The Bridge Lights could be dimmed to 50% brightness two hours after sunset, then off four hours after with motion sensors to turn on 50% brightness for 30 seconds if a cyclist or pedestrian happens by.
The constant thumping of the expansion joints negatively effects many Laurelhurst residents, not to mention anyone out on the lake. I suspect it's also had a negative effect on all sorts of wildlife, as well. The eagles and heron we typically see swooping along the lake have all but disappeared.
Like many residents, I wonder how it is possible that we ended up with a new bridge which creates noise so far above acceptable limits? I think there are many questions here.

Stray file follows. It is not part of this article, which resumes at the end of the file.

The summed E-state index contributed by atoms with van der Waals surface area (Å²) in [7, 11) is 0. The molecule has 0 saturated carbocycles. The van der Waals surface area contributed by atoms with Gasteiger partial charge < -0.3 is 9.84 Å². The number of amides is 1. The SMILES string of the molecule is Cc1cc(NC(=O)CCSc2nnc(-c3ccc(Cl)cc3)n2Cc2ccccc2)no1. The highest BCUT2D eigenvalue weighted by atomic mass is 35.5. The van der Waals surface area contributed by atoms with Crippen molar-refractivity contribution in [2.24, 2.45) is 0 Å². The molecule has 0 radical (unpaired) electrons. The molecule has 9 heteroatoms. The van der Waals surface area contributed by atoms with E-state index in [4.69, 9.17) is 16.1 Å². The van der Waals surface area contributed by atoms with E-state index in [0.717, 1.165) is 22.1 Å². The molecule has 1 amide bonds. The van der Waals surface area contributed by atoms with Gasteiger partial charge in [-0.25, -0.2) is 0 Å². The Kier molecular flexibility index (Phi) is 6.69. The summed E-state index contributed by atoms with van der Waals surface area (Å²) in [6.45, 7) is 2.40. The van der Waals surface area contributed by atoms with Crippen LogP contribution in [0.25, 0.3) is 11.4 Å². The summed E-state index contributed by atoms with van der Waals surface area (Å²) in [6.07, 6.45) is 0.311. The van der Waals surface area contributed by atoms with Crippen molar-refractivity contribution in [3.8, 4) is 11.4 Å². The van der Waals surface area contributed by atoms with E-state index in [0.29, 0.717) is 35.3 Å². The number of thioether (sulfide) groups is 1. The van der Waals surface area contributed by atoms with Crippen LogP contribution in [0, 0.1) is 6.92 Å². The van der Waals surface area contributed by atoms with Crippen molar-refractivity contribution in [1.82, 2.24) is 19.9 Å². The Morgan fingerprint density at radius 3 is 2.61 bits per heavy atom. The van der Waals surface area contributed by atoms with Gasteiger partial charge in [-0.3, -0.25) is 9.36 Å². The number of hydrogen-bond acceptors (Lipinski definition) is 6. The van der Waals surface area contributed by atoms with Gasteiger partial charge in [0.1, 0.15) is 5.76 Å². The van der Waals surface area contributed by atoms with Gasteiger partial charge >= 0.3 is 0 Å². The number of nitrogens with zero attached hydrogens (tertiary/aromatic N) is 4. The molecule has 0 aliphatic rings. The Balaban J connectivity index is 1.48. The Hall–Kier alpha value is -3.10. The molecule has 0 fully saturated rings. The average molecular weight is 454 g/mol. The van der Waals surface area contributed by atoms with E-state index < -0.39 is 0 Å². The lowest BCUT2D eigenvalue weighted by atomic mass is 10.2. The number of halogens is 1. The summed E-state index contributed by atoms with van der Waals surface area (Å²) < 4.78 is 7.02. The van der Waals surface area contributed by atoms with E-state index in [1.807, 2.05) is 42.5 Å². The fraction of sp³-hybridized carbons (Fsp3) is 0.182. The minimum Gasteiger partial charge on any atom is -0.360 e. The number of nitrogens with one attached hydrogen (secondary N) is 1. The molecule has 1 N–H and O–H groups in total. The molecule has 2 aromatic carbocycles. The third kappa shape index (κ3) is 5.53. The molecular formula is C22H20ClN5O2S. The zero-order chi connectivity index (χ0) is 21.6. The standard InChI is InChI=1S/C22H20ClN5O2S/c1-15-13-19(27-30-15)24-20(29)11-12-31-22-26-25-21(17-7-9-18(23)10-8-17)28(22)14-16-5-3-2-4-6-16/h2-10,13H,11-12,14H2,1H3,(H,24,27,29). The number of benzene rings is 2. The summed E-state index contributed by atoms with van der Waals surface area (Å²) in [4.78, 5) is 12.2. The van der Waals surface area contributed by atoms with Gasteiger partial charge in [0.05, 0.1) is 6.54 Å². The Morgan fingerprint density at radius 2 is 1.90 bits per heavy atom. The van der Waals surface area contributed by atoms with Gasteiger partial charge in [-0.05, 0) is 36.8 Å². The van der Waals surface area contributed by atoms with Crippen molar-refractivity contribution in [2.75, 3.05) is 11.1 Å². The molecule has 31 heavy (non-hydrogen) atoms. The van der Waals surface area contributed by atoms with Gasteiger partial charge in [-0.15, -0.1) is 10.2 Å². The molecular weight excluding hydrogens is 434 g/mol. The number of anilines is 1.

The noise issue has definitely impacted parts of the neighborhood, and many of us hear the very loud and constant thump of the expansion joints from our homes or out walking "the loop", etc. We are puzzled as to why we only hear about Medina, Clyde Hill, etc. when so many of us in Laurelhurst are affected and concerned. This is an important issue with significant impact on the lives of many Laurelhurst residents. We'd appreciate a response and hope to soon see LCC filing a complaint on behalf of Laurelhurst neighbors affected by this problem.
At the monthly October SDOT meeting LCC reported that SDOT said that the new sections have lighting low to the surface, facing inwards and low wattage. Neighbors asked why SDOT can't fix current excessive lighting, who said it's complicated, and they are working on it, but need to keep lights on" because people are using the shared use path, however it is not connected.